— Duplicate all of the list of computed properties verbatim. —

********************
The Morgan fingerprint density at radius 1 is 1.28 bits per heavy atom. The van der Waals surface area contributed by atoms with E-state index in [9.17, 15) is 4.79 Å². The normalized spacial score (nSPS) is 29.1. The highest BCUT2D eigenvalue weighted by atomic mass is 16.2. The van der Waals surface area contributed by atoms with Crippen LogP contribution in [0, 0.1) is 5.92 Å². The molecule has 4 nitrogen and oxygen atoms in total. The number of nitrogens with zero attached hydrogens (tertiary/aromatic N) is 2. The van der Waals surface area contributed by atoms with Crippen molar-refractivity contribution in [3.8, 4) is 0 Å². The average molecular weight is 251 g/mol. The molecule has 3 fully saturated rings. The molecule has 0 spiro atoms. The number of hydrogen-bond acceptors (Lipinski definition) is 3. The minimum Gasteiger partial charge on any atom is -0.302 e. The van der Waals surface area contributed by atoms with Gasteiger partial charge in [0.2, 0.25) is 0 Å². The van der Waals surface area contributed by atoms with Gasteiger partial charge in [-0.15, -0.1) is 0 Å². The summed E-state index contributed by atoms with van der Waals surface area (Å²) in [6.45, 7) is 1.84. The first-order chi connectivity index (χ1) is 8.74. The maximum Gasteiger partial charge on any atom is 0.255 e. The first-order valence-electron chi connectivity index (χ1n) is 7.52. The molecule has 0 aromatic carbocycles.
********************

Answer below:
The Morgan fingerprint density at radius 1 is 1.28 bits per heavy atom. The van der Waals surface area contributed by atoms with E-state index in [9.17, 15) is 4.79 Å². The normalized spacial score (nSPS) is 29.1. The highest BCUT2D eigenvalue weighted by atomic mass is 16.2. The van der Waals surface area contributed by atoms with Crippen LogP contribution in [0, 0.1) is 5.92 Å². The molecule has 4 nitrogen and oxygen atoms in total. The number of nitrogens with zero attached hydrogens (tertiary/aromatic N) is 2. The van der Waals surface area contributed by atoms with Crippen molar-refractivity contribution in [3.8, 4) is 0 Å². The average molecular weight is 251 g/mol. The molecule has 3 fully saturated rings. The molecule has 0 spiro atoms. The number of hydrogen-bond acceptors (Lipinski definition) is 3. The minimum Gasteiger partial charge on any atom is -0.302 e. The van der Waals surface area contributed by atoms with Gasteiger partial charge in [0.2, 0.25) is 0 Å². The van der Waals surface area contributed by atoms with Gasteiger partial charge in [-0.15, -0.1) is 0 Å². The summed E-state index contributed by atoms with van der Waals surface area (Å²) in [6.45, 7) is 1.84. The first-order chi connectivity index (χ1) is 8.74. The maximum Gasteiger partial charge on any atom is 0.255 e. The first-order valence-electron chi connectivity index (χ1n) is 7.52. The molecule has 0 aromatic carbocycles.